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Archive for November 14th, 2012

I’m thankful for everyone that identifies as gay, lesbian, bisexual, or transgender.

I didn’t even know that someone could love anyone of the same gender until I was 14 years old and a freshman in high school. It made me curious, but I never felt uncomfortable. I was in theatre, so I became friends with someone gay pretty quickly. His name was Chris, and he was a phenomenal actor! Never once did I consider him less of a human being and someone to avoid. He had a wonderful and welcoming heart. He was a senior, so I was excited he even acknowledged me and said hello!

8 years ago, I can’t even count the number of my LGBT friends. Some of my old high school friends came out, and I’m so proud that they had the courage to do so, despite all of the pain and hurt they may have encountered. I went to Webster University, and there’s where I met the majority of my LGBT friends today. My junior year, I lived with a transgender male, transgender woman, and gay man. I was the only straight person! But I was okay with that. They are just as awesome no matter who they choose to love. I’ve made many online friends that identify as LGBT too. Some of my best friends are.

I’m so grateful for their friendship and their diverse views in life. Without them, I would lose a different perspective about love. But really, they are not very different from straight people. The biggest difference between them and me is discrimination.
It makes me so sad that I want to cry sometimes. I can’t believe that legislation and laws are being made (and will hopefully continue to be overthrown) to restrict them from being entitled to the same rights as heterosexuals. This blatant discrimination is wrong. African Americans have endured it. Middle Easterns in America have endured it. Women have endured it. Anyone who declares themselves different has endured it. It’s not fair or right.
Thank you, each and every single one of my LGBT friends. Thank you for maintaining an attitude of love for those that are trying to persecute you. I’m sorry for all you have and will continue to encounter. I love you for being you, a beautiful person that God intentionally created. Don’t listen to the hate. Listen to the love that people are giving to you. Hopefully years in the future we can look at this struggle for equality as a challenge we all overcame. Love who you choose to love. No one will be able to take away whoever you want to love.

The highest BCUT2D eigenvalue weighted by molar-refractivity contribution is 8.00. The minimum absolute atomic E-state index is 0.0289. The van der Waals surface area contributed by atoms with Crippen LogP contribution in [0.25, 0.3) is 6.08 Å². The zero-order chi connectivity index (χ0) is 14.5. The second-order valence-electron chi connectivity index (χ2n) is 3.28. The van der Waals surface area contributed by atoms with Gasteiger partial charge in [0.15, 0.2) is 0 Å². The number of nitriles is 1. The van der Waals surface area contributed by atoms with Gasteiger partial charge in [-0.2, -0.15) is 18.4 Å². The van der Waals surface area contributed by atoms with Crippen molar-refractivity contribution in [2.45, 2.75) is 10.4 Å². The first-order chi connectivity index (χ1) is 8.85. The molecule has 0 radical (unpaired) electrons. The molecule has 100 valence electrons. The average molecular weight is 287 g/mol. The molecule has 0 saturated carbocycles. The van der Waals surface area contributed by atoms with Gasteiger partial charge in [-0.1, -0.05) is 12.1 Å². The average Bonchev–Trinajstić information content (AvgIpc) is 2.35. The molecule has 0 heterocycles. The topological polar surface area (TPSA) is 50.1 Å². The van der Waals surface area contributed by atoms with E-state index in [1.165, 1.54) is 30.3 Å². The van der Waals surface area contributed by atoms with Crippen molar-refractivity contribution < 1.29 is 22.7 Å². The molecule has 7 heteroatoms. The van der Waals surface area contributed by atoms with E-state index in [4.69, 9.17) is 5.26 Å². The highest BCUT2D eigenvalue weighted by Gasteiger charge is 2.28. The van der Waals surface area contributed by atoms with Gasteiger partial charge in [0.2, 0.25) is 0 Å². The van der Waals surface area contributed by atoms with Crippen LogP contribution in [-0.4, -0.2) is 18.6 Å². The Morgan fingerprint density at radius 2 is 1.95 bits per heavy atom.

I love you.
❤ Me

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When I studied abroad in Vienna, Austria, I took a course called Vienna and it’s Music Live. It was wonderful! Part of the requirements were to attend at least 8 performances and write a review as well as our thoughts about it. The majority of the performances I went to were at the Staatsoper (State Opera House). For 3-4 Euros, I could see a performance in standing areas. That is a phenomenal opportunity! Seats for the performances could be anywhere around 50+ Euros, so you understand why I saw so many shows even though my feet would be sore afterward!

Here is my little review of the first live opera I saw called La Sonnambula by Bellini:

April 1, 2011

La Sonnambula – Bellini

            La Sonnambula by Vincenzo Bellini is the endearing tale of a young woman with a secret unconscious habit of sleepwalking that gets her into serious trouble with the town. The light-hearted and fairly shallow plot fits perfectly with the bel canto singing style which embodies the music of this opera. In fact, I think Bellini focused on making the music outshine the actual plot of the story.